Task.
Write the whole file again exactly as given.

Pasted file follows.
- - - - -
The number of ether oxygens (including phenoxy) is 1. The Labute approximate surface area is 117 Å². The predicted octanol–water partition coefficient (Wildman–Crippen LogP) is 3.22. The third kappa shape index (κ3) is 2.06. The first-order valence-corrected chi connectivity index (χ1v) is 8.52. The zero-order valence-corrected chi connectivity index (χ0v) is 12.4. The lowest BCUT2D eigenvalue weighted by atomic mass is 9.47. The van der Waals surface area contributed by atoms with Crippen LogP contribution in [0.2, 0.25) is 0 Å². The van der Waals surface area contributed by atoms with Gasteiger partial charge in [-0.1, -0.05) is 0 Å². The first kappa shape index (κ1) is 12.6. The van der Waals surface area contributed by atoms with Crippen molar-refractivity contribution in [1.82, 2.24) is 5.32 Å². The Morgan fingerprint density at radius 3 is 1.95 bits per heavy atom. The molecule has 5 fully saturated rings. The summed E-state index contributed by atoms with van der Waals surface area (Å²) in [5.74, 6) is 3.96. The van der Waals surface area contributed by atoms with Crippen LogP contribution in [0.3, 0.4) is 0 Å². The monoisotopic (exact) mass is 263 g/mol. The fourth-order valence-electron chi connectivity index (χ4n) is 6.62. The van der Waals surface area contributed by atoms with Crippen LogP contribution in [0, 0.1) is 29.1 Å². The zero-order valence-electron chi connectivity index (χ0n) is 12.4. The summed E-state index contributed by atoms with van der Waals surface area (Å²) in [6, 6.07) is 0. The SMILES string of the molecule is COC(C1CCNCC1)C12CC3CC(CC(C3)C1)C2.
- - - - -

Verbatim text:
The number of ether oxygens (including phenoxy) is 1. The Labute approximate surface area is 117 Å². The predicted octanol–water partition coefficient (Wildman–Crippen LogP) is 3.22. The third kappa shape index (κ3) is 2.06. The first-order valence-corrected chi connectivity index (χ1v) is 8.52. The zero-order valence-corrected chi connectivity index (χ0v) is 12.4. The lowest BCUT2D eigenvalue weighted by atomic mass is 9.47. The van der Waals surface area contributed by atoms with Crippen LogP contribution in [0.2, 0.25) is 0 Å². The van der Waals surface area contributed by atoms with Gasteiger partial charge in [-0.1, -0.05) is 0 Å². The first kappa shape index (κ1) is 12.6. The van der Waals surface area contributed by atoms with Crippen molar-refractivity contribution in [1.82, 2.24) is 5.32 Å². The Morgan fingerprint density at radius 3 is 1.95 bits per heavy atom. The molecule has 5 fully saturated rings. The summed E-state index contributed by atoms with van der Waals surface area (Å²) in [5.74, 6) is 3.96. The van der Waals surface area contributed by atoms with Crippen LogP contribution in [0.3, 0.4) is 0 Å². The monoisotopic (exact) mass is 263 g/mol. The fourth-order valence-electron chi connectivity index (χ4n) is 6.62. The van der Waals surface area contributed by atoms with Crippen LogP contribution in [0, 0.1) is 29.1 Å². The zero-order valence-electron chi connectivity index (χ0n) is 12.4. The summed E-state index contributed by atoms with van der Waals surface area (Å²) in [6, 6.07) is 0. The SMILES string of the molecule is COC(C1CCNCC1)C12CC3CC(CC(C3)C1)C2.